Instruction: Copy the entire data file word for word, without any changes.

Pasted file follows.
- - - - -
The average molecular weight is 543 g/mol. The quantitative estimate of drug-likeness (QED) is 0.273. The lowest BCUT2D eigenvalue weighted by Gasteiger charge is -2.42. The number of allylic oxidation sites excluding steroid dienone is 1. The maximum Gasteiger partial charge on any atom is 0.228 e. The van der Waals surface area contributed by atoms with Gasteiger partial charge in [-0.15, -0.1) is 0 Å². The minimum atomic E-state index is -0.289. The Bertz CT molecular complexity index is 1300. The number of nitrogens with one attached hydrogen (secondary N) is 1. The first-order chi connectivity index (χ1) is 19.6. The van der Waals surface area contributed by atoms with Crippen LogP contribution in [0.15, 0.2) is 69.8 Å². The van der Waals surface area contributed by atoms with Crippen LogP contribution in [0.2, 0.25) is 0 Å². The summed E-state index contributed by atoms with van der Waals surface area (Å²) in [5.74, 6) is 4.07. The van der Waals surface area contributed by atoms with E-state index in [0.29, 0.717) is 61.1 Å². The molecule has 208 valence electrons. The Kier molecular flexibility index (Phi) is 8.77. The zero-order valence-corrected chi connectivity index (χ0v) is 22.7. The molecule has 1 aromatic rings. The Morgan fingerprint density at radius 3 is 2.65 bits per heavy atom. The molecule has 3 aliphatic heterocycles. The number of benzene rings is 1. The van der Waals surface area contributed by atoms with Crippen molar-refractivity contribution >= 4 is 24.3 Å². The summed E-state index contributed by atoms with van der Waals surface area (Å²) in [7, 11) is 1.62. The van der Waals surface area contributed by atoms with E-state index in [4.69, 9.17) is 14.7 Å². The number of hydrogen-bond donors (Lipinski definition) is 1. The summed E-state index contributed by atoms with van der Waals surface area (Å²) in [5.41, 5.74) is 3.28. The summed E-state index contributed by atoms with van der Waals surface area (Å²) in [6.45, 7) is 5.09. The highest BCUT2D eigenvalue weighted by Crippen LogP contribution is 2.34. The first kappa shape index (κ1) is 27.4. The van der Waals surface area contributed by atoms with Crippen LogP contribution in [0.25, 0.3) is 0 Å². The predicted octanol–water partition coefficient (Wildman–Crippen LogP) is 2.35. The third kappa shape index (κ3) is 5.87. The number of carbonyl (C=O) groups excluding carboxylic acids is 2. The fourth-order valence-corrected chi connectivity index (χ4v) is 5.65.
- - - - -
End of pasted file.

The average molecular weight is 543 g/mol. The quantitative estimate of drug-likeness (QED) is 0.273. The lowest BCUT2D eigenvalue weighted by Gasteiger charge is -2.42. The number of allylic oxidation sites excluding steroid dienone is 1. The maximum Gasteiger partial charge on any atom is 0.228 e. The van der Waals surface area contributed by atoms with Gasteiger partial charge in [-0.15, -0.1) is 0 Å². The minimum atomic E-state index is -0.289. The Bertz CT molecular complexity index is 1300. The number of nitrogens with one attached hydrogen (secondary N) is 1. The first-order chi connectivity index (χ1) is 19.6. The van der Waals surface area contributed by atoms with Crippen LogP contribution in [0.15, 0.2) is 69.8 Å². The van der Waals surface area contributed by atoms with Crippen LogP contribution in [0.2, 0.25) is 0 Å². The summed E-state index contributed by atoms with van der Waals surface area (Å²) in [5.74, 6) is 4.07. The van der Waals surface area contributed by atoms with E-state index in [0.29, 0.717) is 61.1 Å². The molecule has 208 valence electrons. The Kier molecular flexibility index (Phi) is 8.77. The zero-order valence-corrected chi connectivity index (χ0v) is 22.7. The molecule has 1 aromatic rings. The Morgan fingerprint density at radius 3 is 2.65 bits per heavy atom. The molecule has 3 aliphatic heterocycles. The number of benzene rings is 1. The van der Waals surface area contributed by atoms with Crippen molar-refractivity contribution >= 4 is 24.3 Å². The summed E-state index contributed by atoms with van der Waals surface area (Å²) in [7, 11) is 1.62. The van der Waals surface area contributed by atoms with E-state index in [4.69, 9.17) is 14.7 Å². The number of hydrogen-bond donors (Lipinski definition) is 1. The summed E-state index contributed by atoms with van der Waals surface area (Å²) in [5.41, 5.74) is 3.28. The summed E-state index contributed by atoms with van der Waals surface area (Å²) in [6.45, 7) is 5.09. The highest BCUT2D eigenvalue weighted by Crippen LogP contribution is 2.34. The first kappa shape index (κ1) is 27.4. The van der Waals surface area contributed by atoms with Crippen LogP contribution in [0.25, 0.3) is 0 Å². The predicted octanol–water partition coefficient (Wildman–Crippen LogP) is 2.35. The third kappa shape index (κ3) is 5.87. The number of carbonyl (C=O) groups excluding carboxylic acids is 2. The fourth-order valence-corrected chi connectivity index (χ4v) is 5.65.